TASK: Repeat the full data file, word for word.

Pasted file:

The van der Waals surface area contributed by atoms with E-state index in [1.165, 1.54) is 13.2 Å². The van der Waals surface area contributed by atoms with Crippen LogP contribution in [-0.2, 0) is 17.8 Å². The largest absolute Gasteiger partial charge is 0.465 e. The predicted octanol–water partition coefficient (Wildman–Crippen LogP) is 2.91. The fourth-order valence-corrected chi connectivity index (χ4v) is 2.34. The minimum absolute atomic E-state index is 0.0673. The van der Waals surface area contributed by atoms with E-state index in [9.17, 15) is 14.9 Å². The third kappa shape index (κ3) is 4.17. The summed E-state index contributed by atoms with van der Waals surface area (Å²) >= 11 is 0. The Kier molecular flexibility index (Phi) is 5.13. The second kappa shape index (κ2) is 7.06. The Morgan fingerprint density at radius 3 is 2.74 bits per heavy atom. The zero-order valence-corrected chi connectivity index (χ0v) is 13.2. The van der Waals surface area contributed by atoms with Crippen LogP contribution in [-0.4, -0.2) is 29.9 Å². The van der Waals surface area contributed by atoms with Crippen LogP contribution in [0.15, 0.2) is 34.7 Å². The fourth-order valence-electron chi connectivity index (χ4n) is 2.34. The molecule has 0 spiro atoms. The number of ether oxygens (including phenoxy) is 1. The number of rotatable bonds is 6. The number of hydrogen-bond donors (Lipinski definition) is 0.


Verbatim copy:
The van der Waals surface area contributed by atoms with E-state index in [1.165, 1.54) is 13.2 Å². The van der Waals surface area contributed by atoms with Crippen LogP contribution in [-0.2, 0) is 17.8 Å². The largest absolute Gasteiger partial charge is 0.465 e. The predicted octanol–water partition coefficient (Wildman–Crippen LogP) is 2.91. The fourth-order valence-corrected chi connectivity index (χ4v) is 2.34. The minimum absolute atomic E-state index is 0.0673. The van der Waals surface area contributed by atoms with E-state index in [9.17, 15) is 14.9 Å². The third kappa shape index (κ3) is 4.17. The summed E-state index contributed by atoms with van der Waals surface area (Å²) >= 11 is 0. The Kier molecular flexibility index (Phi) is 5.13. The second kappa shape index (κ2) is 7.06. The Morgan fingerprint density at radius 3 is 2.74 bits per heavy atom. The zero-order valence-corrected chi connectivity index (χ0v) is 13.2. The van der Waals surface area contributed by atoms with Crippen LogP contribution in [-0.4, -0.2) is 29.9 Å². The van der Waals surface area contributed by atoms with Crippen LogP contribution in [0.15, 0.2) is 34.7 Å². The fourth-order valence-electron chi connectivity index (χ4n) is 2.34. The molecule has 0 spiro atoms. The number of ether oxygens (including phenoxy) is 1. The number of rotatable bonds is 6. The number of hydrogen-bond donors (Lipinski definition) is 0.